March 3, 2014

Cornell Seeks to Double Study Abroad Reach

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By ZOE FERGUSON

Cornell has pledged to have half of all undergraduates study abroad by 2020 as part of its new Generation Study Abroad Commitment, which was signed and launched Monday.

Over 150 colleges from 41 states in the United States have already signed the commitment, according to the Institute of International Education, the sponsor of the initiative. In his 2012 presidential white paper — “Bringing Cornell to the World and the World to Cornell” — President David Skorton said international programs at Cornell have been given “insufficient attention” in recent years.

“The de-emphasis of area studies as a national priority has been detrimental to the vitality of area studies programs at Cornell and nationally,” Skorton wrote in the 2012 paper.

According to Marina Markot, director of Cornell Abroad, the University aims to maintain its historically prominent standing by increasing its focus on international programs.

“Cornell’s strong international standing as a premier world-class university is also very important, and if study abroad can contribute to this in a small way, it is certainly a goal worth pursuing,” Markot said.

Currently, Skorton said, 27 percent of Cornell students earn academic credit for “meaningful international experience.” The commitment’s goal is to have this proportion of students reach 50 percent.

Fredrik Logevall, vice provost for International Affairs, said it is “crucial” to know what “meaningful” really means for Cornell students.

“It is important that overseas experiences be integrated into the curriculum,” he said. “[They] should include mentoring and facilitated reflection whenever possible.”

Logevall added that Cornell is “taking a global approach,” planning to offer more diverse locations for studying abroad.

“We definitely need to offer opportunities all over the world,” Logevall said. “More can be done to get students off the beaten path.”

Markot said Cornell Study Abroad will implement several steps in pursuing this commitment, one of which is integrating study abroad programs with “curricula of undergraduate majors.”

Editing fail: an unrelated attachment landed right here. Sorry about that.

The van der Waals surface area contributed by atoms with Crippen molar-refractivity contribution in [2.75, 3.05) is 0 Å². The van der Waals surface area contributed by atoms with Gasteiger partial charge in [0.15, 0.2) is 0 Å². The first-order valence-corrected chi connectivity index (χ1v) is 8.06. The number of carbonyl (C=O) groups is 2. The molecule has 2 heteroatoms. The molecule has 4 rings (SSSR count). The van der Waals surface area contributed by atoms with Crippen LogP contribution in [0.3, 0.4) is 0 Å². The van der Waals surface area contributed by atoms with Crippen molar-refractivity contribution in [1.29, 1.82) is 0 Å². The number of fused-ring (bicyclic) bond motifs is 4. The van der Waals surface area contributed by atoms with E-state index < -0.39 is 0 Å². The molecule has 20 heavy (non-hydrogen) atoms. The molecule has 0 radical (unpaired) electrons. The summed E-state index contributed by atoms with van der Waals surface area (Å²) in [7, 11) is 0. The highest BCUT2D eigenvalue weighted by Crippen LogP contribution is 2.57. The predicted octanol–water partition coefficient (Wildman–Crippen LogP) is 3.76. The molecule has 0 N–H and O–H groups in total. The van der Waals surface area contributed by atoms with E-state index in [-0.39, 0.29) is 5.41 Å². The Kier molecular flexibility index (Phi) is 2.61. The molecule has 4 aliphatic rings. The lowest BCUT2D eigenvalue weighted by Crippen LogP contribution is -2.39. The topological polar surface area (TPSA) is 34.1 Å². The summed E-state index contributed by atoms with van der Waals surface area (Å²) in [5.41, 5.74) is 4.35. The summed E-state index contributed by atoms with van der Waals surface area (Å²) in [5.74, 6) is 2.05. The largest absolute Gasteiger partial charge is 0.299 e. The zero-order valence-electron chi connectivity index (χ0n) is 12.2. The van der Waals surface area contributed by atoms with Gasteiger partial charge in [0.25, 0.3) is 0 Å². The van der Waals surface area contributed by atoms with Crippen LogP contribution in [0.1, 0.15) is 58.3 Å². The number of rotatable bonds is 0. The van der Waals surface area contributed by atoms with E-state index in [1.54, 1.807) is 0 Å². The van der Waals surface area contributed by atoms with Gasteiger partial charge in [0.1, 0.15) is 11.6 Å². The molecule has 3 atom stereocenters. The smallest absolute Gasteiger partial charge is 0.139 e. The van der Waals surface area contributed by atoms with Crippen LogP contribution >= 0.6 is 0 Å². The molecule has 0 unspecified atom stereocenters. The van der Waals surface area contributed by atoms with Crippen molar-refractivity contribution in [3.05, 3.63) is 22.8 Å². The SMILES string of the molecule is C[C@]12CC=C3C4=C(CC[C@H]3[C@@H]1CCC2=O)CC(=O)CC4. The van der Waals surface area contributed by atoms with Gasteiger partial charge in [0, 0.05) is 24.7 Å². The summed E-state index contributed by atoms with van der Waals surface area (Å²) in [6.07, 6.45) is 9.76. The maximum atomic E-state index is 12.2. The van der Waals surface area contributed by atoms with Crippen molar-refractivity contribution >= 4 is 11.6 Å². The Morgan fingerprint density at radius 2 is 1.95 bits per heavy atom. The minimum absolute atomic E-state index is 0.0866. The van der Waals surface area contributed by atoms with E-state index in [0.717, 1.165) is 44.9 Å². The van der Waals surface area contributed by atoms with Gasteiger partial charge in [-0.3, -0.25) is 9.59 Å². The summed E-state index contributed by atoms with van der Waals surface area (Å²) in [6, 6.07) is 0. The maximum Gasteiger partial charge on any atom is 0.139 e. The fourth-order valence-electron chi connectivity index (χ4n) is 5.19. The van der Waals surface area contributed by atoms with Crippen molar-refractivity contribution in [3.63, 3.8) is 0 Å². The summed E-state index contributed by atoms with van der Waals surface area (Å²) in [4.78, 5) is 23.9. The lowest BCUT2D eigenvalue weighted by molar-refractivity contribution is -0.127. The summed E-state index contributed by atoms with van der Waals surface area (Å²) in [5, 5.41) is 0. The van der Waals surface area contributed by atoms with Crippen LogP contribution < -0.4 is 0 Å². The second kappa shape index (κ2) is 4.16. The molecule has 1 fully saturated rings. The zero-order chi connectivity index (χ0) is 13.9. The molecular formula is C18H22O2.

Skorton cited Cornell’s high fee for study abroad as part of the reason why the number of Cornell students studying internationally are lower than desired, adding that the price is “unaffordable for many.”

“Cornell’s fee for study abroad, which to my understanding is the highest in the country and more than twice as high as that of any of our Ivy peers, is a significant impediment to study abroad,” Skorton said in the paper.

According to Markot, there will be additional funds allotted to study abroad as part of Cornell’s commitment, which she thinks will affect Cornell “only for the better.”“I think it’s a great thing that Cornell students go and study abroad all around the world, and that Cornell welcomes people from all over the world.” — Brendan O’Brien

“Some of the internationalization funds allocated to the vice provost for International Affairs’ efforts have been earmarked for the study abroad initiative,” she said.

Logevall said he thinks an increased effort to emphasize international programs will strengthen Cornell and that it is “imperative” to secure funding for international programs, citing professional reasons for students to engage abroad.

“Cornell graduates will need to be able to navigate nimbly and sensitively as they move into their careers and enter a more fluid world structure,” he said. “We want our students to be able to compete for the best jobs. Many of these positions will be international.”

Brendan O’Brien, director of the International Students and Scholars Office, said he had similar opinions.

“I certainly support the initiative,” O’Brien said. “I think it’s important that Cornell prepares students for the global workplace.”

O’Brien said the 2013 to 2014 academic year has seen an increase in international students — the highest number at Cornell to date — and that the number of students studying abroad should reflect the same trend.

“I think it’s a great thing that Cornell students go and study abroad all around the world, and that Cornell welcomes people from all over the world,” he said.

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